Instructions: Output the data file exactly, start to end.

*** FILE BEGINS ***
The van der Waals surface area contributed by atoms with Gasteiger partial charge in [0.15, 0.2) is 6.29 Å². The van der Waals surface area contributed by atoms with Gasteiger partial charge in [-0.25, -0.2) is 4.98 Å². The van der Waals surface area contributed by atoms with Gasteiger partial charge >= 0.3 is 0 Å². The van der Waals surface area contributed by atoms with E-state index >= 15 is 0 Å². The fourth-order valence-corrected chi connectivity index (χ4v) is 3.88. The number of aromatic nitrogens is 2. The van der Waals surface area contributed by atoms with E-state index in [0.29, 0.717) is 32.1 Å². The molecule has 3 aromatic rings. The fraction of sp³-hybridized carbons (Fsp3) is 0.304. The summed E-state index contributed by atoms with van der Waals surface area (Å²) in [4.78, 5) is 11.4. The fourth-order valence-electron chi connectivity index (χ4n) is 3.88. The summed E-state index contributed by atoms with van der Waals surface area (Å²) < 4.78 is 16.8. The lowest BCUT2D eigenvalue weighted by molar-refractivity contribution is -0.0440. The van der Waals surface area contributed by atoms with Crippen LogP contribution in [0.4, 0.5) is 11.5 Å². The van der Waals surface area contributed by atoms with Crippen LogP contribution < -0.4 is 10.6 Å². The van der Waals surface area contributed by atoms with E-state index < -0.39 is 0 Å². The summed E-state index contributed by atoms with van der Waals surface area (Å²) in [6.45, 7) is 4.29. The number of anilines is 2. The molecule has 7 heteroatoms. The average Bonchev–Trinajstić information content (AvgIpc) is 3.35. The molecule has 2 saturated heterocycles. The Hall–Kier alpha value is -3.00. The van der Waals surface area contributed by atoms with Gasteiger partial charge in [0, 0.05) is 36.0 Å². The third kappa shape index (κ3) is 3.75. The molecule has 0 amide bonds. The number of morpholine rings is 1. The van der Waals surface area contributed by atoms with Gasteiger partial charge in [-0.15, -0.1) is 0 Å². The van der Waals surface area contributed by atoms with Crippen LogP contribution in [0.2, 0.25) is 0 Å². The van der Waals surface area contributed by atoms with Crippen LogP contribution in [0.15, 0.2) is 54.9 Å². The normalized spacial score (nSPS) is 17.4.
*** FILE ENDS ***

The van der Waals surface area contributed by atoms with Gasteiger partial charge in [0.15, 0.2) is 6.29 Å². The van der Waals surface area contributed by atoms with Gasteiger partial charge in [-0.25, -0.2) is 4.98 Å². The van der Waals surface area contributed by atoms with Gasteiger partial charge >= 0.3 is 0 Å². The van der Waals surface area contributed by atoms with E-state index >= 15 is 0 Å². The fourth-order valence-corrected chi connectivity index (χ4v) is 3.88. The number of aromatic nitrogens is 2. The van der Waals surface area contributed by atoms with E-state index in [0.29, 0.717) is 32.1 Å². The molecule has 3 aromatic rings. The fraction of sp³-hybridized carbons (Fsp3) is 0.304. The summed E-state index contributed by atoms with van der Waals surface area (Å²) in [4.78, 5) is 11.4. The fourth-order valence-electron chi connectivity index (χ4n) is 3.88. The summed E-state index contributed by atoms with van der Waals surface area (Å²) < 4.78 is 16.8. The lowest BCUT2D eigenvalue weighted by molar-refractivity contribution is -0.0440. The van der Waals surface area contributed by atoms with Crippen LogP contribution in [0.4, 0.5) is 11.5 Å². The van der Waals surface area contributed by atoms with Crippen LogP contribution < -0.4 is 10.6 Å². The van der Waals surface area contributed by atoms with E-state index < -0.39 is 0 Å². The summed E-state index contributed by atoms with van der Waals surface area (Å²) in [6.45, 7) is 4.29. The number of anilines is 2. The molecule has 7 heteroatoms. The average Bonchev–Trinajstić information content (AvgIpc) is 3.35. The molecule has 2 saturated heterocycles. The Hall–Kier alpha value is -3.00. The van der Waals surface area contributed by atoms with Gasteiger partial charge in [0, 0.05) is 36.0 Å². The third kappa shape index (κ3) is 3.75. The molecule has 0 amide bonds. The number of morpholine rings is 1. The van der Waals surface area contributed by atoms with Gasteiger partial charge in [-0.15, -0.1) is 0 Å². The van der Waals surface area contributed by atoms with Crippen LogP contribution in [0.2, 0.25) is 0 Å². The van der Waals surface area contributed by atoms with Crippen LogP contribution in [0.15, 0.2) is 54.9 Å². The normalized spacial score (nSPS) is 17.4.